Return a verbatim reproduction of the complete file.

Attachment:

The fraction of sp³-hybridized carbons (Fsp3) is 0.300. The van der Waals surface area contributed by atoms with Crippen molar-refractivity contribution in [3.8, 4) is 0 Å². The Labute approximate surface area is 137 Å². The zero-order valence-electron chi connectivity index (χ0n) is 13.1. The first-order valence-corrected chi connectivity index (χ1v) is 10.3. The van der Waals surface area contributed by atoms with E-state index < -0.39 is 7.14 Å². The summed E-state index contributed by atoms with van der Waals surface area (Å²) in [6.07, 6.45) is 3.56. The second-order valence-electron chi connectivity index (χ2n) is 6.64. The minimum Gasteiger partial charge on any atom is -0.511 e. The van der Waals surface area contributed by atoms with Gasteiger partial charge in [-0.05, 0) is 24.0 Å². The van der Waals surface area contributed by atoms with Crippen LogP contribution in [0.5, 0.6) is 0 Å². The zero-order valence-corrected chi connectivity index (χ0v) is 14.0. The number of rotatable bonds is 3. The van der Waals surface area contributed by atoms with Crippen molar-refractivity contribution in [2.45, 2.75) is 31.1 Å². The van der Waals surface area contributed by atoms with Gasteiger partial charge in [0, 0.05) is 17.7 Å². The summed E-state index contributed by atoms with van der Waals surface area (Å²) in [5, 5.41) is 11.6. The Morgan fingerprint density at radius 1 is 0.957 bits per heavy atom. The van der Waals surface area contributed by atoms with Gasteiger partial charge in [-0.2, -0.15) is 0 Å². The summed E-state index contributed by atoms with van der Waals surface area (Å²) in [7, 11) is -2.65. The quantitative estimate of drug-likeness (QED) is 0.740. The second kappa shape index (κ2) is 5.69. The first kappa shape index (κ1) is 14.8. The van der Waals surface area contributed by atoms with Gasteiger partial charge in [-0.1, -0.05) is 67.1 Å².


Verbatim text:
The fraction of sp³-hybridized carbons (Fsp3) is 0.300. The van der Waals surface area contributed by atoms with Crippen molar-refractivity contribution in [3.8, 4) is 0 Å². The Labute approximate surface area is 137 Å². The zero-order valence-electron chi connectivity index (χ0n) is 13.1. The first-order valence-corrected chi connectivity index (χ1v) is 10.3. The van der Waals surface area contributed by atoms with E-state index < -0.39 is 7.14 Å². The summed E-state index contributed by atoms with van der Waals surface area (Å²) in [6.07, 6.45) is 3.56. The second-order valence-electron chi connectivity index (χ2n) is 6.64. The minimum Gasteiger partial charge on any atom is -0.511 e. The van der Waals surface area contributed by atoms with Gasteiger partial charge in [-0.05, 0) is 24.0 Å². The van der Waals surface area contributed by atoms with Crippen LogP contribution in [0.5, 0.6) is 0 Å². The zero-order valence-corrected chi connectivity index (χ0v) is 14.0. The number of rotatable bonds is 3. The van der Waals surface area contributed by atoms with Crippen molar-refractivity contribution in [2.45, 2.75) is 31.1 Å². The van der Waals surface area contributed by atoms with Gasteiger partial charge in [0, 0.05) is 17.7 Å². The summed E-state index contributed by atoms with van der Waals surface area (Å²) in [5, 5.41) is 11.6. The Morgan fingerprint density at radius 1 is 0.957 bits per heavy atom. The van der Waals surface area contributed by atoms with Gasteiger partial charge in [-0.2, -0.15) is 0 Å². The summed E-state index contributed by atoms with van der Waals surface area (Å²) in [7, 11) is -2.65. The quantitative estimate of drug-likeness (QED) is 0.740. The second kappa shape index (κ2) is 5.69. The first kappa shape index (κ1) is 14.8. The van der Waals surface area contributed by atoms with Gasteiger partial charge in [-0.1, -0.05) is 67.1 Å².